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By Concrete Playground
May 25, 2021
By Concrete Playground
May 25, 2021

It's one of the city's best-known landmarks, so when the Sydney Opera House illuminates its sails, it stands out. You've seen the venue lit up for Vividto launch Mardi Gras and to support bushfire relief — and, as part of Badu Gili, the nightly showcase of First Nations artwork that was first launched in 2017.

While the harbourside spot hasn't been decking out its sails with projections every night of late, that changed from Friday, April 23, with a new Badu Gili series gracing the Opera House's exterior each evening. This time around, it's called Badu Gili: Wonder Women, and focuses on the work and stories of six female First Nations artists. And, as part of Sydney Solstice, the affair will be dubbed Badu Gili: Winter Nights, which will run from June 8–20.

Curated by Coby Edgar, the Art Gallery of New South Wales' Curator of Aboriginal and Torres Strait Islander Art, Badu Gili: Wonder Women is a creative collaboration between the Opera House and AGNSW to mark the latter's 150th anniversary. As the sun sets each day, the Opera House's eastern Bennelong sail will illuminate with a vibrant six-minute animated projection.

The animation will repeat three more times each night — approximately every hour, but the timing changes every evening depending on the season and events at the Opera House's Forecourt.

Badu Gili also ran in 2018; however, for its third go-around in 2021, it'll display its first all-female lineup. Sydneysiders will be able to peer up at work from Wathaurung elder Marlene Gilson, Yankunytjatjara woman Kaylene Whiskey and Luritja woman Sally Mulda, which'll feature alongside pieces by Western Arrernte women Judith Inkamala and Marlene Rubuntja, and the late Kamilaroi woman Elaine Russell.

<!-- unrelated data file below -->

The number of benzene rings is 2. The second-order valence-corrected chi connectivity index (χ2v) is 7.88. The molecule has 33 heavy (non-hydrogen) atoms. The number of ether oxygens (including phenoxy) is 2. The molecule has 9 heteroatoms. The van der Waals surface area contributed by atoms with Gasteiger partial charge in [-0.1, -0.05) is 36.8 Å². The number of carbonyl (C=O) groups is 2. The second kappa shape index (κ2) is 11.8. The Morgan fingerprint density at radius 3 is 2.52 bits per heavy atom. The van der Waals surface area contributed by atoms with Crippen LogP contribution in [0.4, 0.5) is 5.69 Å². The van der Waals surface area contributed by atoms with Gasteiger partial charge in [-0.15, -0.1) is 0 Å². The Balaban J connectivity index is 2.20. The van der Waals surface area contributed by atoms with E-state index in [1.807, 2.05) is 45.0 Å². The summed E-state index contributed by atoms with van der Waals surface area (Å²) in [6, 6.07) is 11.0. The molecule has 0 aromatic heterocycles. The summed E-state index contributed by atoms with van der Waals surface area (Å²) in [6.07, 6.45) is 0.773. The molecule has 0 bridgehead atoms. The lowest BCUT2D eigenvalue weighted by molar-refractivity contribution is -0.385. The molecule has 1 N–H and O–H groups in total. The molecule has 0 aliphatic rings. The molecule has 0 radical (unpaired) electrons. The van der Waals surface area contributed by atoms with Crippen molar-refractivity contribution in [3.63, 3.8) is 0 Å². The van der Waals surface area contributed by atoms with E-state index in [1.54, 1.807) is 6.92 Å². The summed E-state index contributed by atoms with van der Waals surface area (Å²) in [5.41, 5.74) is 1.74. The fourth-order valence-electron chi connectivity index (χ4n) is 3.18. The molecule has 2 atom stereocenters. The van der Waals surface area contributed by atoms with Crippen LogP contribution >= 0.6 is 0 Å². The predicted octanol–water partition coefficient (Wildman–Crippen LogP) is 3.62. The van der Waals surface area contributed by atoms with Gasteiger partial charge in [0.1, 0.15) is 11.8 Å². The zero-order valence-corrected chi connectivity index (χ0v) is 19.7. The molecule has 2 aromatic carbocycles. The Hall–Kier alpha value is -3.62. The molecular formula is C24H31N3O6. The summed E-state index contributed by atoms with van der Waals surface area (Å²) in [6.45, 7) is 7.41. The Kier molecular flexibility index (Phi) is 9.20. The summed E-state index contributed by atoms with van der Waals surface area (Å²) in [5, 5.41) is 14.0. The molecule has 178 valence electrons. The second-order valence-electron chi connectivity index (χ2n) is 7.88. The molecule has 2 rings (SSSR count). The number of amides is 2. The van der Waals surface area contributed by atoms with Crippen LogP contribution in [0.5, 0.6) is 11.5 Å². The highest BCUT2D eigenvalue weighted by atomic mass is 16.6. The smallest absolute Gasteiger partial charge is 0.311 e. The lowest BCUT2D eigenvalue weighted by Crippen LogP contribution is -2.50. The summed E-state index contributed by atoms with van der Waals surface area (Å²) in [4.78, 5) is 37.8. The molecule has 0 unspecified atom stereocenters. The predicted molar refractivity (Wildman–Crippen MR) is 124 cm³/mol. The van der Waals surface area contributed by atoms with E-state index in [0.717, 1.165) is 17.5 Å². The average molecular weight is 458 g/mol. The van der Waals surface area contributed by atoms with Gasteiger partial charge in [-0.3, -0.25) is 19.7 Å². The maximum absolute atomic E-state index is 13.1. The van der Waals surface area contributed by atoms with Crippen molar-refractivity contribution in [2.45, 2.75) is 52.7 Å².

While you're looking up, you'll be taking in pieces inspired by the artists' life stories and shared histories, which includes the Eureka Stockade and mission days, 2019-20's bushfires, an imagined world of superheroes, family encounters and ordinary life in First Nations communities.

The visual component of Badu Gili — which translates to 'water light' in the language of the site's traditional owners, the Gadigal people — will also be accompanied by a return of Badu Gili Live. The free outdoor music series will run throughout May and June, with performances from Mi-kaisha, Leah Flanagan, and Bow and Arrow.

Plus, between Tuesday, June 8 and Sunday, June 20, the Sydney Opera House forecourt will feature Babu Gili Winter Nights with music, talks, poetry readings and a pop-up bar serving drinks and snacks inspired by native Australian ingredients as part of Sydney's new winter arts festival Sydney Solstice.

Ken Leanfore


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